Alarming Phishing Campaign Bypasses MFA Security to Commit Financial Fraud

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Phishing attacks use various methods to trick users into handing over sensitive information, such as login credentials. Over time, as users have become more suspicious and email clients, web browsers and IT departments have implemented anti-phishing measures, scammers have had to get creative and devise anti-phishing techniques. more devious phishing. Earlier this year, we wrote about a phishing technique that uses JavaScript to create an animated window in victims’ browsers to appear more legitimate.

Now, Microsoft has released details of a sophisticated phishing campaign with the ability to bypass multi-factor authentication (MFA). Many phishing attacks send unsuspecting victims to a login page that mimics a legitimate, trustworthy website, but in fact has no connection to the legitimate site and simply steals the user’s credentials. user. The attacker can then use these credentials to log into victims’ accounts. MFA methods such as time-based one-time passwords (TOTP) can help prevent these types of phishing attacks from succeeding by requiring users to enter a time-sensitive code in order to complete the login process. . In the case of TOTP, the required code is valid within a window of just thirty seconds, making phishing attacks that collect user credentials for later use ineffective.

Overview of a phishing attack by adversary in the middle (source: Microsoft)
However, some phishing attacks, like the one recently documented by Microsoft, do much more behind the scenes than just collecting login credentials. Microsoft detailed an Adversary-in-the-middle (AiTM) phishing campaign, where fraudulent websites act as proxies between victims and legitimate websites. Users are prompted to enter their login credentials, but rather than storing these credentials, the fraudulent website instead transmits the login credentials to the imitated legitimate site.

If the user’s credentials are valid and MFA is enabled, the legitimate website returns an MFA prompt, which the malicious server returns to the user. At the end of the required MFA step, the phishing site passes the authentication credentials to the legitimate website, which issues a session cookie that would normally verify the user’s current authenticated session. However, since the cookie was sent to the malicious server, the attacker gets an authenticated session, rather than the victim.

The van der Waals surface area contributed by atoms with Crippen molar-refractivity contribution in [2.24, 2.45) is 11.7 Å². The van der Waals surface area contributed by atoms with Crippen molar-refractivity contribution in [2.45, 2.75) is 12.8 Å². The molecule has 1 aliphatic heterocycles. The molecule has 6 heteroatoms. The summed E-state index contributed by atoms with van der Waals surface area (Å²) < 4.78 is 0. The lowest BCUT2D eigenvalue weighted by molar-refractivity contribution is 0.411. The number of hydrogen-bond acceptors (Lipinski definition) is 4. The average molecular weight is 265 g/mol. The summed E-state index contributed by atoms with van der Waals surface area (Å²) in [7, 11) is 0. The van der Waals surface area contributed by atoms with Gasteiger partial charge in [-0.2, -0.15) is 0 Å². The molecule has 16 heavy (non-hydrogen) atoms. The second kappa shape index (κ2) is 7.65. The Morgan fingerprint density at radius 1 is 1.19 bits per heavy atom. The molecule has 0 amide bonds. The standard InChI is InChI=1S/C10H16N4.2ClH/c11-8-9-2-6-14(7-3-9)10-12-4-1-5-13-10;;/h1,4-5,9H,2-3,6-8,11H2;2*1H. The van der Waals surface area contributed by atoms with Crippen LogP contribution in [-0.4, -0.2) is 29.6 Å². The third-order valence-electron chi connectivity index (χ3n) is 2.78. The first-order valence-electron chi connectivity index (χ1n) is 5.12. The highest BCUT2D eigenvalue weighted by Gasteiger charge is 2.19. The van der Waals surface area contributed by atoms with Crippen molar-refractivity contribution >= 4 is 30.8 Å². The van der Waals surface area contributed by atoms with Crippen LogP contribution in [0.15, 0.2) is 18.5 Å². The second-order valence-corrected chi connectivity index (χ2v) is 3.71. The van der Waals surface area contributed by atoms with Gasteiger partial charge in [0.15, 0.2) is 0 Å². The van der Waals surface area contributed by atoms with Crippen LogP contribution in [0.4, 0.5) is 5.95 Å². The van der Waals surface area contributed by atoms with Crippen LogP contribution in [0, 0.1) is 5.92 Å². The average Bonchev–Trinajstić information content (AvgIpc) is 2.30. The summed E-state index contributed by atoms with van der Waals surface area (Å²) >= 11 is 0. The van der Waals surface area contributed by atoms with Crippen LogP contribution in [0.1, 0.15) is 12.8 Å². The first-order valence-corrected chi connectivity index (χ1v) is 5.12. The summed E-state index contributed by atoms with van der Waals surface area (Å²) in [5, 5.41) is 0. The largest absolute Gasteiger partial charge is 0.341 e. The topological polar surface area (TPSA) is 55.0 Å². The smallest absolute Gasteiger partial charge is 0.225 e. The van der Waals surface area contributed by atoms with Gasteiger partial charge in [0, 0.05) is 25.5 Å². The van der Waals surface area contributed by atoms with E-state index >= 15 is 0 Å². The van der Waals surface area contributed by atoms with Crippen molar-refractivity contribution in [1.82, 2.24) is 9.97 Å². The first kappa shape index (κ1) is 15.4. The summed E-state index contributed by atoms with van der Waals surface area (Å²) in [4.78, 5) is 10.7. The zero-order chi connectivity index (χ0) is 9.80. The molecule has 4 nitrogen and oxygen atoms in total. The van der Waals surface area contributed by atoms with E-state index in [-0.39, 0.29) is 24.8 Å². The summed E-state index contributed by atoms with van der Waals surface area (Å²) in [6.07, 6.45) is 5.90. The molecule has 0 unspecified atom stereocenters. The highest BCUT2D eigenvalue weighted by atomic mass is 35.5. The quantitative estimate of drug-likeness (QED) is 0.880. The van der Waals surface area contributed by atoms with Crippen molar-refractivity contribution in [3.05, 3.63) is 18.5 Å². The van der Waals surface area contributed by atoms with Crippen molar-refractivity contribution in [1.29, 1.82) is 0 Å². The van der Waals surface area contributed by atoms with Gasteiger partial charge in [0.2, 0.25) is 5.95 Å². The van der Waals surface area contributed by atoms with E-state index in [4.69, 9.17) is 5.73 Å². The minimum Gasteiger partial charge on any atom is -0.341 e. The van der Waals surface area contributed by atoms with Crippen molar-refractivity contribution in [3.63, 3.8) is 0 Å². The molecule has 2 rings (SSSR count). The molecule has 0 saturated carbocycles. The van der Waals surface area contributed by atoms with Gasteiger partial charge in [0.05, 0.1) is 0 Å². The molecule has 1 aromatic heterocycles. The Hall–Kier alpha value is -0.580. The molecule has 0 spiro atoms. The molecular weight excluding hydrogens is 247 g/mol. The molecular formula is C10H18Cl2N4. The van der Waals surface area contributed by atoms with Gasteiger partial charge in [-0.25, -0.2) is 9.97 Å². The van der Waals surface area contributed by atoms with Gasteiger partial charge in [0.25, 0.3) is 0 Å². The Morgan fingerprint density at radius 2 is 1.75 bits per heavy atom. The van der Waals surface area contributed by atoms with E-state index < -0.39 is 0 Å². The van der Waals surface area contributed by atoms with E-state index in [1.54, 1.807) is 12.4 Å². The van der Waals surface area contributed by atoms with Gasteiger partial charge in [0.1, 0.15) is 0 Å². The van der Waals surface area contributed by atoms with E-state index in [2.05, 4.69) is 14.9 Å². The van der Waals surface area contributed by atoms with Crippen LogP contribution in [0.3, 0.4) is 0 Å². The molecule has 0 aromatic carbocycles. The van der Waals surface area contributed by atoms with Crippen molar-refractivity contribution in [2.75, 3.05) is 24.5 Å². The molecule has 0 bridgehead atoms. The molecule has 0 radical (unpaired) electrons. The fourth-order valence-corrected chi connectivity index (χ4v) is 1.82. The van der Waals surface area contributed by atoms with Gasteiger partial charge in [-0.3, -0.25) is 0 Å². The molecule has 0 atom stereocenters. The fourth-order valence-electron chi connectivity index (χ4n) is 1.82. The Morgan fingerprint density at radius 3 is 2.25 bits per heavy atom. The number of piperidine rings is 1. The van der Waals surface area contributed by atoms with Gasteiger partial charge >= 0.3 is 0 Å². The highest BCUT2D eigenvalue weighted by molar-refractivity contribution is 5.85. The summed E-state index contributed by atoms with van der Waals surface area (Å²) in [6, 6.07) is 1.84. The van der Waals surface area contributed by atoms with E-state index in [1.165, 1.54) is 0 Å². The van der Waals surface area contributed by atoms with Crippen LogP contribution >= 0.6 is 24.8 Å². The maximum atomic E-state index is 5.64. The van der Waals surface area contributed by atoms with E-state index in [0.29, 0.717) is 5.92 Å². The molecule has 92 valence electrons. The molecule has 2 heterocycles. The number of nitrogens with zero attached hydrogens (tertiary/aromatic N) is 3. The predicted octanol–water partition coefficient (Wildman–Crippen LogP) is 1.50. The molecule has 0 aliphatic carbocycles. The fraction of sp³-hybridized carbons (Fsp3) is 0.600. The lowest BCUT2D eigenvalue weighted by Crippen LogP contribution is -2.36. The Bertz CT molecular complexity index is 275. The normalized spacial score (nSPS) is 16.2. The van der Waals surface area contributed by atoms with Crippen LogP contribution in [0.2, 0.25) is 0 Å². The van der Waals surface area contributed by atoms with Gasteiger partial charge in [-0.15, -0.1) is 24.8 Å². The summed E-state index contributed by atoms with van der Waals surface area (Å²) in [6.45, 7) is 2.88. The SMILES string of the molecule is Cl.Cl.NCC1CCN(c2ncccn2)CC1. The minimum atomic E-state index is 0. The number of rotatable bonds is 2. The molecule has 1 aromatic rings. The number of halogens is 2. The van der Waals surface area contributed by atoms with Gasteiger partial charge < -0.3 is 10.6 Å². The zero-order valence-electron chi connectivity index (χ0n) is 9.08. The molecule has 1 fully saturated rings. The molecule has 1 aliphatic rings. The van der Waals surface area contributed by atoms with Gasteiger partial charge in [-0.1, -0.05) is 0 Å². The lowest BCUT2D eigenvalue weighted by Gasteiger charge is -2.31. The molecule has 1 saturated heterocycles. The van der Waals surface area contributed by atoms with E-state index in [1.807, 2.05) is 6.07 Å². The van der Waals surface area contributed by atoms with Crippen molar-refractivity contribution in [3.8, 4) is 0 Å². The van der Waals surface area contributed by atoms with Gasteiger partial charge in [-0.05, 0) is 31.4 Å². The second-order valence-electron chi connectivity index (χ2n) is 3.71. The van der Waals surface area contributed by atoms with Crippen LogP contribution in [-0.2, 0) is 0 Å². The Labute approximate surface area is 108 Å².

Overview of the biggest phishing attack, of which the AiTM phishing site is only a part (source: Microsoft)
This complicated AiTM phishing attack is just one step in the largest phishing campaign documented by Microsoft. The full attack begins with a phishing email that redirects users to the AiTM phishing site. Once the malicious proxy server underlying the AiTM phishing page acquires a session cookie, the attacker exploits the authenticated user’s session to conduct payment fraud. Microsoft 365 Defender threat data indicates that it takes only five minutes after session cookie authorization for the attacker to begin the payment fraud process.

The phishing campaign targets Outlook email accounts, allowing the attacker to access victims’ financial emails in an attempt to find ongoing threads. If such a thread is present, the attacker tries to convince the victim’s correspondents to send funds to accounts controlled by the attacker. Microsoft also discovered that the attacker deleted the original phishing email to remove a sign of compromise and implemented inbox rules that masked the attacker’s correspondence with financial fraud targets.

The ability of this phishing campaign to circumvent MFA measures is alarming, but Microsoft stresses that the campaign does not exploit any kind of vulnerability in MFA itself. “[S]Since AiTM phishing steals the session cookie, the attacker is authenticated to a session on behalf of the user, regardless of the login method used by the user.“MFA further increases security; it just doesn’t protect against that particular type of attack.

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